We can’t predict the future. But we can be better prepared for what the future will bring.
The ICRC spends a lot of time responding to crises – armed conflict, climate shocks, health emergencies and natural disasters. But how is the organization anticipating future risks and opportunities?
In August 2021 the ICRC launched the Strategic Foresight Initiative – a pilot project led by the Innovation Team aimed at building foresight capacity and facilitating future thinking.
The goal was to embed foresight as a system of collective thinking within the ICRC, enable better strategic decision-making, increase preparedness, and create a future-ready, alert and adaptable organization.
So what exactly is strategic foresight?
It’s a participatory analytical process that walks you through what is known to give an indication of what is probable – and give direction towards what is possible.
“Strategic foresight is a tool that not only aims to make the ICRC more anticipatory and less able to be surprised by circumstances, but also more inclusive and transparent to staff about how the ICRC is preparing for the future,” says ICRC Innovation & Foresight Adviser Melissa Kiehl.
Foresight can provide multiple benefits: it can help communities navigate change and uncertainty; it can make long-range planning more resilient and agile; and it can foster cross-departmental engagement, allowing for more inclusive and equitable outcomes.
The initiative, which ran throughout 2022, saw more than 1,700 ICRC staff participate in strategic foresight training sessions and workshops on themes such as horizon scanning and trends.
A Strategic Foresight Forum was set up, comprised of 55 staff from 49 delegations and headquarters. This group benefited from five days of individual training in foresight methodology and tools, plus group sessions over the year.
No time to wait
For some fields like communication, foresight thinking is not an option: it’s essential practice.
“We are already having these conversations,” says David Pupovac, an ICRC data and analytics manager.
“All the content creators in Geneva and around the world are constantly having to think about the future and what might change in the short term, let alone the long term. For example, how will the ICRC position itself in the metaverse. Will we have an avatar? If so, what will it look like?
“For us, strategic foresight is perhaps much more relevant than for other teams because the pace of change is much faster than in other fields. The next gamechanger in the information space is probably already out there. We are just not aware of it yet.”
Another Strategic Foresight Forum participant is Anna Maria Liwak, an environment and climate change specialist, based in Geneva. Her field also requires future thinking.
“The ICRC is already working in complex environments, and we will face more challenges in the future, including the effects of climate change on our activities and the people we help. We must think forward and adapt, otherwise we will end up not being relevant or fit for the future,” she says.
“Because of what I do, I’m always trying to be future-oriented and think about long-term planning, which is not the default approach for everyone. We need this to change if we want to be effective and sustainable. Therefore, we have to empower colleagues and give them the tools to make it easier for them to apply strategic foresight.”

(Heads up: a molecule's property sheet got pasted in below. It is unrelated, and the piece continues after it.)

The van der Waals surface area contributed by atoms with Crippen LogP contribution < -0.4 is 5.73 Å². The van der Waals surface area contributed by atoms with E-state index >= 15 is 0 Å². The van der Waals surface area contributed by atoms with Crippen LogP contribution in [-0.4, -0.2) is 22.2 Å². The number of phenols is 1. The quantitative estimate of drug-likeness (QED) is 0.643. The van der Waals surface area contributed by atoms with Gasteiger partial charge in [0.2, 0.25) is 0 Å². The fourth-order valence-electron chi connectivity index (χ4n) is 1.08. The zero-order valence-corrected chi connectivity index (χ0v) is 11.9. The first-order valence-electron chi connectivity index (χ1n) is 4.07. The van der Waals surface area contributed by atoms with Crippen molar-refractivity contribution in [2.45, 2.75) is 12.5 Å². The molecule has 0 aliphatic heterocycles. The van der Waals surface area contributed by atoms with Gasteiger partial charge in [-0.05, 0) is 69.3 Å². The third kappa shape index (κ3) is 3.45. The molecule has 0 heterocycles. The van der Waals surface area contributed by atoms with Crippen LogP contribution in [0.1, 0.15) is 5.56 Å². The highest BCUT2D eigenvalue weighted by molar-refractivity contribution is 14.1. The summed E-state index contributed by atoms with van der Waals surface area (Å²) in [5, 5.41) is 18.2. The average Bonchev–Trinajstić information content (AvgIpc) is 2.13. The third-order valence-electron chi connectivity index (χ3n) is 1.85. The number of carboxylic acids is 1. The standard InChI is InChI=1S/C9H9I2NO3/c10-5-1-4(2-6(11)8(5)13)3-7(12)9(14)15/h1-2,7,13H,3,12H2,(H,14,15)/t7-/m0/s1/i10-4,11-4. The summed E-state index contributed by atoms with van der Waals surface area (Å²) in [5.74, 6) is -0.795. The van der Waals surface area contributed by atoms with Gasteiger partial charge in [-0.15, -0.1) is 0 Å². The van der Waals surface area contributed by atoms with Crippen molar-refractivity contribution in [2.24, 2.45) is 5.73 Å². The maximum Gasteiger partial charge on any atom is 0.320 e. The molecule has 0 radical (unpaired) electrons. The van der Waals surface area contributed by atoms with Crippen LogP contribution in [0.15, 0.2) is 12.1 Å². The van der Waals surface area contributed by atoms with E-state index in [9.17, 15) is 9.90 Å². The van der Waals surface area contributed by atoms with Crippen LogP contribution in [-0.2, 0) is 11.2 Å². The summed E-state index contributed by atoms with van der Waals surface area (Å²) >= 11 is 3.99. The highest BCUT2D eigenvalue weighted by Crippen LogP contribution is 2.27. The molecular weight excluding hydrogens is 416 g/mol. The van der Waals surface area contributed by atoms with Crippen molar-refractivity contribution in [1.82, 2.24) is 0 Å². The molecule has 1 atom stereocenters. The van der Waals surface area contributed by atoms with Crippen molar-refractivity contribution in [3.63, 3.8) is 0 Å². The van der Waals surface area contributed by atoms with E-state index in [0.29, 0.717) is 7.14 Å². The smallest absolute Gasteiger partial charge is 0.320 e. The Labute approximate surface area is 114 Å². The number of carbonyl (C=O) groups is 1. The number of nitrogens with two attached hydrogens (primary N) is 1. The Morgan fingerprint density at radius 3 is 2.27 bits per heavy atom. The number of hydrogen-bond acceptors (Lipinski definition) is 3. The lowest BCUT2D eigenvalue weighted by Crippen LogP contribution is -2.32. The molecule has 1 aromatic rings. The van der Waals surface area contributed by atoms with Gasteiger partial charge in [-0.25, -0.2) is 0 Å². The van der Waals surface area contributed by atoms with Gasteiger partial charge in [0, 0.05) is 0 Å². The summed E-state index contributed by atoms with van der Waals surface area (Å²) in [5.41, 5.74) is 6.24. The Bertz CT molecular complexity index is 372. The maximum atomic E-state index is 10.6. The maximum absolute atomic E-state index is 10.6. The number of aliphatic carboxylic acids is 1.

What happens next?
The goal now is to build a community of practitioners and raise awareness of the benefits of foresight thinking across the ICRC. A new Strategic Foresight Forum cohort will be recruited next year – more than 400 staff applied first time around.
The ultimate aim is to anchor strategic foresight within the culture of the ICRC. A key challenge, though, will be how to encourage others in the ICRC – staff and managers – of the value of futures thinking for strategy.
“There has to be a whole cultural shift in the way we analyse and deconstruct problems and formalize solutions,” says Jamal Khan, head of the ICRC’s Pakistan delegation and another Strategic Foresight Forum participant.
“This initiative is a small step in a long process, but at least we’ve started it. It’s something we need to learn and build together. This is the future.”
Foresight & Techplomacy
In July 2022, the ICRC underwent a leadership transformation, with six new directors appointed to lead newly configured departments.
As part of that transition, a Foresight & Techplomacy (FORTEC) pole was established at the Executive Office of the Director-General of which the innovation team became part.
The FORTEC team was established to better leverage foresight for impact and innovation through anticipatory thinking and a more strategic reading of global transformations. Working towards the preservation and promotion of ICRC’s key strengths in cyber space, the FORTEC team aims to ensure that the political dimensions of digital transformation are well connected and managed across the institution.
“I deeply believe the best decisions come from collective intelligence,” says ICRC Special Envoy for Foresight and Techplomacy Balthasar Staehelin. “There is a lot of foresight in the different teams and units, but we sometimes struggle to connect it.”
“We need to strengthen our collective capacity to anticipate the future – to identify obstacles and opportunities ahead of time and start to address them.”
As part of that remit, the ICRC Innovation team will continue to deliver the Strategic Foresight Initiative with expanded foresight training, collaborative strategic thinking and an eye always on the future.